SERGEANT DANIEL G. LONGFELLOW, aged twenty-three, born in Aroostook county, Maine, was married and a farmer when he enlisted from Hickory, Fulton county, Illinois. He was promoted sergeant; served with his company through all the campaigns in which the regiment was engaged, until killed in the assault on Kennesaw Mountain, Georgia, June 27, 1864.

SERGEANT WILLIAM SMITH enlisted from Fulton county, Illinois, as a private, was married, and a farmer. Served through all the campaigns in which the regiment was engaged, was promoted sergeant, and mustered out with the regiment. He returned to Illinois, and resumed farming, but, if living, his present address is unknown.

SERGEANT WILLIAM R. ROE, aged thirty-five, born in Kentucky, was married, and a farmer when he enlisted from Woodland, Ill. He was chosen corporal at the organization of the company, promoted sergeant at Nashville, Tenn., served until the close of the war, and was mustered out with the regiment. At the end of his service he returned to Illinois, and died at Bluff City, June 16, 1885.

SERGEANT LORENZO D. GOULD was born in Brown county, Ohio, and enlisted from Woodland, Fulton county, Illinois, at the age of thirty-seven, married, farmer, and was chosen sergeant at the organization of the company. He was a very faithful soldier and served with his company until the close of the Atlanta campaign, when failing health sent him to the hospital. He died at Atlanta, Ga., November 1, 1864, and his remains are buried at No. 7739 in the national cemetery at Marietta, Ga.

CORPORAL WILLIAM F. BRYANT, deserted at Nashville, Tenn., January 10, 1863.

CORPORAL JOHN F. KENNEDY, aged thirty-four, born in Indiana, was married, and a farmer when he enlisted from Fulton county, Illinois. He was chosen corporal at the organization of the company; served with the company until his health failed, and he was transferred to the Veteran Reserve corps, September 21, 1864. He was honorably discharged from that organization at Springfield, Ill., September 11, 1865. He resides at Astoria, Ill.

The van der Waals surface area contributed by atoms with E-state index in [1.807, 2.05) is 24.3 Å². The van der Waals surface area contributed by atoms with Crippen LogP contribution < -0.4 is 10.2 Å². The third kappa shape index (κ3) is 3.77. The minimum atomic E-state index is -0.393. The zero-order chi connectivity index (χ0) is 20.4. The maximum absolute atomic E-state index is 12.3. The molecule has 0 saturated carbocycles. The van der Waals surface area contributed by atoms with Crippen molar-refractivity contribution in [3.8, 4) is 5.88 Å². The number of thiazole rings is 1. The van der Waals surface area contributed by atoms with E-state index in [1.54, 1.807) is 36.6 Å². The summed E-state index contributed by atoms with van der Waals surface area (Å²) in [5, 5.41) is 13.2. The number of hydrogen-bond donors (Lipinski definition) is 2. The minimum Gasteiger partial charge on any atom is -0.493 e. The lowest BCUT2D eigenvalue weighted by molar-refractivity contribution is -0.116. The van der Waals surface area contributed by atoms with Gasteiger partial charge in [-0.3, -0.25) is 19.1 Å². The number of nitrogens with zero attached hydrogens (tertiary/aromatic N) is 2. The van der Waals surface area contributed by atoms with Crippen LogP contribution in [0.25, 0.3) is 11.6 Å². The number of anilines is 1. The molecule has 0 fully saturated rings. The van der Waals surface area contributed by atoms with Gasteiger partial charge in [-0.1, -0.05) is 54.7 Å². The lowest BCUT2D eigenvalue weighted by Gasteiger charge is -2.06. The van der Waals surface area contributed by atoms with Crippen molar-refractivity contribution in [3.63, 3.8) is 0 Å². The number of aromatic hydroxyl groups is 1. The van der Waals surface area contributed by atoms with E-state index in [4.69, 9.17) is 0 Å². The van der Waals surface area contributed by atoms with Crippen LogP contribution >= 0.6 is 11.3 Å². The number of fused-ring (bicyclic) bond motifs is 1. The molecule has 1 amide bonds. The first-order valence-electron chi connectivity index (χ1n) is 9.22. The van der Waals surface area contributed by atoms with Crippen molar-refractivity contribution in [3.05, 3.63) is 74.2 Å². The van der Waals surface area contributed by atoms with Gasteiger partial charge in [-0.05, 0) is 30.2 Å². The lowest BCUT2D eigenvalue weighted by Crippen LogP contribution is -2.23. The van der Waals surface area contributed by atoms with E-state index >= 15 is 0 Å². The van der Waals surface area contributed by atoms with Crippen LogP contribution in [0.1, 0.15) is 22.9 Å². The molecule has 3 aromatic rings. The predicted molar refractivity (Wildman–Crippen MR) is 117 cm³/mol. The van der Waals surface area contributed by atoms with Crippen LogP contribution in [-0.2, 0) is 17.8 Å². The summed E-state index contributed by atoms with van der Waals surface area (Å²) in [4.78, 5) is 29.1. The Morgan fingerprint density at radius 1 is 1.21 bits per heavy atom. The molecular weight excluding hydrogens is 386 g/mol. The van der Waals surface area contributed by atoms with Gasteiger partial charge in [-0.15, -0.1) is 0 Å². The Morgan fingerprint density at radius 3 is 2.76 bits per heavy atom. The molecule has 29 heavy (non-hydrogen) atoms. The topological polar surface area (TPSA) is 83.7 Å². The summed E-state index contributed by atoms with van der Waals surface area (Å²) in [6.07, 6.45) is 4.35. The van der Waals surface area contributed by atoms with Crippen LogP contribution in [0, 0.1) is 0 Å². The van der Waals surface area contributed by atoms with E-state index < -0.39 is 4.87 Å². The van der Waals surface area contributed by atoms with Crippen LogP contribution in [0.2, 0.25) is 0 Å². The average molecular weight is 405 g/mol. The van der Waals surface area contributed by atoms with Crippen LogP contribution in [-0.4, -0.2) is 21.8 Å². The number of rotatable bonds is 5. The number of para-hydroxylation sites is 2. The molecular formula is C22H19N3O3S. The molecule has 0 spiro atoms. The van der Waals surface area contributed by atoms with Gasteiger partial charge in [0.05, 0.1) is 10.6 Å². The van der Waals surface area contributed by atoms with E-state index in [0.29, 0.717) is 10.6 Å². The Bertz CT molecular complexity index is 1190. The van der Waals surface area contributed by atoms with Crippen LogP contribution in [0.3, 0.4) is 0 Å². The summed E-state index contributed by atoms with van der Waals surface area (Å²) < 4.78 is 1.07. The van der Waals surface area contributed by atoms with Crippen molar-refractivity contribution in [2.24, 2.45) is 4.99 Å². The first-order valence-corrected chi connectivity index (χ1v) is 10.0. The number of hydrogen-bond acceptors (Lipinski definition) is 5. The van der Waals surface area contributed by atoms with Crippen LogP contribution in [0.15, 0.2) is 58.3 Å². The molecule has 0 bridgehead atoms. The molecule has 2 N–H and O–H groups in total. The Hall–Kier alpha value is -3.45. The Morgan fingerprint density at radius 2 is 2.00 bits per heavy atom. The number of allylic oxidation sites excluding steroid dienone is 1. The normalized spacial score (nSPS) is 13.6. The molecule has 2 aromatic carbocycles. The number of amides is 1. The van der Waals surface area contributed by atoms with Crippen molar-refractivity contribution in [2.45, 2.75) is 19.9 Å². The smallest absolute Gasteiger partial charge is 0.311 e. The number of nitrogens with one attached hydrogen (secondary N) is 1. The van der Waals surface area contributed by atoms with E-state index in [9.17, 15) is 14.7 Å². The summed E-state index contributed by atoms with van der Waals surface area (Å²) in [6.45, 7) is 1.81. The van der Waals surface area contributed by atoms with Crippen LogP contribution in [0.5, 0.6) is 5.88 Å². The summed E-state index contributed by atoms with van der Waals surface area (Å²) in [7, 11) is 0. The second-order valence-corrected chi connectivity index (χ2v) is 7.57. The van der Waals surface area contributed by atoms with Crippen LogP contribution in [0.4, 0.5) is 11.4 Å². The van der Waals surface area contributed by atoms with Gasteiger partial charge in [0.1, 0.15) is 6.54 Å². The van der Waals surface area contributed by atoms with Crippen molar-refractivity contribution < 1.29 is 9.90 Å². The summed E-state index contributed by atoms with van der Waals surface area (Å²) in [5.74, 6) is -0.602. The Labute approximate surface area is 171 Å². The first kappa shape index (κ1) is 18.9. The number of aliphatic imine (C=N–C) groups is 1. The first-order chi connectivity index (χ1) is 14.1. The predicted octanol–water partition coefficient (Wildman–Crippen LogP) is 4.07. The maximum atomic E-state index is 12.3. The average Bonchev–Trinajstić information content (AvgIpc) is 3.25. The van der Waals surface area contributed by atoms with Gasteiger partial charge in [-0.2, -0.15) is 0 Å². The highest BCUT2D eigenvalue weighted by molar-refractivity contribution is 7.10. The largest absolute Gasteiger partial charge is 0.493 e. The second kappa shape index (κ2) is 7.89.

CORPORAL ELIAS WHEELER, aged thirty-nine, born in Brook county, Virginia, was married and a farmer when he enlisted from Astoria, Ill. He was chosen corporal at the organization of the company, but his health soon failed, and he was discharged fro disability August 31, 1863. He returned to Illinois and died April 15, 1889.

CORPORAL PERRY ADKINSON, deserted January 10, 1863.

CORPORAL JACKSON SMITH, deserted February 1, 1863.

CORPORAL JOSEPH CURLESS, aged twenty-seven, born in Brown county, Ohio, married, farmer; enlisted from Woodland, Fulton county, Illinois. He was promoted corporal, served with his company until the close of the war, and was mustered out with the regiment.

CORPORAL PERRY W. CLUPPER was born in Unity, Columbiana county, Ohio, March 11, 1842, and removed with his parents to Illinois in 1857. He was a farmer, and enlisted from Schuyler county, Illinois. Was promoted corporal; served with the company until wounded near Louisville, Ga., November 30, 1864. He was captured, shot through the neck, and left for dead by the enemy, but recovered, and was mustered out with the regiment. He removed to Kansas a few years after the war and engaged in farming near Salem, Jewell county, where he still resides.

CORPORAL PETER W. REVER, aged twenty-eight, was a carpenter, born Manheim, York county, Pennsylvania, and enlisted from Woodland, in Fulton county, Illinois. He was promoted corporal, and served with his company until the assault Kennesaw Mountain, Georgia, when he was undoubtedly killed or captured and died in the hands of the enemy. It seems probable the he leaped the enemy’s works, and in so doing received wound from which he died. Others saw him almost up to the works, but the only report that could ever be made in his case, was that most unsatisfactory one, “Missing in action June 27, 1864.”